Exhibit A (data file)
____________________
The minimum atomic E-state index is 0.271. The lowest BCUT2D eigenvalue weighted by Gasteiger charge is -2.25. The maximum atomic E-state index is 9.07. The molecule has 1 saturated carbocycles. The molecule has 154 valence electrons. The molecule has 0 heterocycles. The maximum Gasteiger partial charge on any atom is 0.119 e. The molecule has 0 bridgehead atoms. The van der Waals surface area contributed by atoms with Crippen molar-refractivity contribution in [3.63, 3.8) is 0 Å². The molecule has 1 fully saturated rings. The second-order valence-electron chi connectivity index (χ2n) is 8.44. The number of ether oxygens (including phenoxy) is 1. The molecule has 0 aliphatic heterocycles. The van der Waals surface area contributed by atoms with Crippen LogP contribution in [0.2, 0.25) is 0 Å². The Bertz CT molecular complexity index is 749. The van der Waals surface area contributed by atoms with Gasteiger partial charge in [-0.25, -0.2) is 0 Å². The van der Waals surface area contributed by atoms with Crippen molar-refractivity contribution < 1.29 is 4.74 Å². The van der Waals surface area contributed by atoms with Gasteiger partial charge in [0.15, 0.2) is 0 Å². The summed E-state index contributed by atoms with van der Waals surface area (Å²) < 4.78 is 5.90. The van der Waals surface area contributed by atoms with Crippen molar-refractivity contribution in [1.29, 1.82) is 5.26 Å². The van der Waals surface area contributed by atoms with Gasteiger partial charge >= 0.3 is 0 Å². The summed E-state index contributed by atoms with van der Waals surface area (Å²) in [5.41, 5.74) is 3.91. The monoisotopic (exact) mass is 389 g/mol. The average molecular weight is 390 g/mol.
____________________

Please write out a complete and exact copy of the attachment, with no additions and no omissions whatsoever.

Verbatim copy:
The minimum atomic E-state index is 0.271. The lowest BCUT2D eigenvalue weighted by Gasteiger charge is -2.25. The maximum atomic E-state index is 9.07. The molecule has 1 saturated carbocycles. The molecule has 154 valence electrons. The molecule has 0 heterocycles. The maximum Gasteiger partial charge on any atom is 0.119 e. The molecule has 0 bridgehead atoms. The van der Waals surface area contributed by atoms with Crippen molar-refractivity contribution in [3.63, 3.8) is 0 Å². The molecule has 1 fully saturated rings. The second-order valence-electron chi connectivity index (χ2n) is 8.44. The number of ether oxygens (including phenoxy) is 1. The molecule has 0 aliphatic heterocycles. The van der Waals surface area contributed by atoms with Crippen LogP contribution in [0.2, 0.25) is 0 Å². The Bertz CT molecular complexity index is 749. The van der Waals surface area contributed by atoms with Gasteiger partial charge in [-0.25, -0.2) is 0 Å². The van der Waals surface area contributed by atoms with Crippen molar-refractivity contribution < 1.29 is 4.74 Å². The van der Waals surface area contributed by atoms with Gasteiger partial charge in [0.15, 0.2) is 0 Å². The summed E-state index contributed by atoms with van der Waals surface area (Å²) < 4.78 is 5.90. The van der Waals surface area contributed by atoms with Crippen molar-refractivity contribution in [1.29, 1.82) is 5.26 Å². The van der Waals surface area contributed by atoms with Gasteiger partial charge >= 0.3 is 0 Å². The summed E-state index contributed by atoms with van der Waals surface area (Å²) in [5.41, 5.74) is 3.91. The monoisotopic (exact) mass is 389 g/mol. The average molecular weight is 390 g/mol.